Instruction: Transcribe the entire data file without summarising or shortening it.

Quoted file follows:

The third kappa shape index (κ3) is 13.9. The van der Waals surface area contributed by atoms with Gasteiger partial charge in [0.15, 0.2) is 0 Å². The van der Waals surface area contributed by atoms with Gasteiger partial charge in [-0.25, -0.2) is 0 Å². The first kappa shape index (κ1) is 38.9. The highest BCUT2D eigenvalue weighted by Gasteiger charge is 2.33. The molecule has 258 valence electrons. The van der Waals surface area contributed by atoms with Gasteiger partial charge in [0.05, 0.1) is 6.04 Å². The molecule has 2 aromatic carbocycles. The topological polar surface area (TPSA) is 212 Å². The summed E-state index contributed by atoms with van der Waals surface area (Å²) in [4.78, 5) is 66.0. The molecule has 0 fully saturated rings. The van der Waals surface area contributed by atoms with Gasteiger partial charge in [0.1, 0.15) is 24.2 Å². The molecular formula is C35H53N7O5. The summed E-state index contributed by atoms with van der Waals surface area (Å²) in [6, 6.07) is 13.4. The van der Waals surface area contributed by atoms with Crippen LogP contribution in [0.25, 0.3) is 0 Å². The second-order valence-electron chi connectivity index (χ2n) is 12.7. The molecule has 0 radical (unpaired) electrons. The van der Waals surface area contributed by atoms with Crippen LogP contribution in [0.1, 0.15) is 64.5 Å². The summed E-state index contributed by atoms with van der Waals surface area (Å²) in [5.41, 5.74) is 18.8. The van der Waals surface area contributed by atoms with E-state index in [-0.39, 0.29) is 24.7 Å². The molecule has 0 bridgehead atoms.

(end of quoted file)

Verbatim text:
The third kappa shape index (κ3) is 13.9. The van der Waals surface area contributed by atoms with Gasteiger partial charge in [0.15, 0.2) is 0 Å². The van der Waals surface area contributed by atoms with Gasteiger partial charge in [-0.25, -0.2) is 0 Å². The first kappa shape index (κ1) is 38.9. The highest BCUT2D eigenvalue weighted by Gasteiger charge is 2.33. The molecule has 258 valence electrons. The van der Waals surface area contributed by atoms with Gasteiger partial charge in [0.05, 0.1) is 6.04 Å². The molecule has 2 aromatic carbocycles. The topological polar surface area (TPSA) is 212 Å². The summed E-state index contributed by atoms with van der Waals surface area (Å²) in [4.78, 5) is 66.0. The molecule has 0 fully saturated rings. The van der Waals surface area contributed by atoms with Gasteiger partial charge in [0.1, 0.15) is 24.2 Å². The molecular formula is C35H53N7O5. The summed E-state index contributed by atoms with van der Waals surface area (Å²) in [6, 6.07) is 13.4. The van der Waals surface area contributed by atoms with Crippen LogP contribution in [0.25, 0.3) is 0 Å². The second-order valence-electron chi connectivity index (χ2n) is 12.7. The molecule has 0 radical (unpaired) electrons. The van der Waals surface area contributed by atoms with Crippen LogP contribution in [0.1, 0.15) is 64.5 Å². The summed E-state index contributed by atoms with van der Waals surface area (Å²) in [5.41, 5.74) is 18.8. The van der Waals surface area contributed by atoms with E-state index in [-0.39, 0.29) is 24.7 Å². The molecule has 0 bridgehead atoms.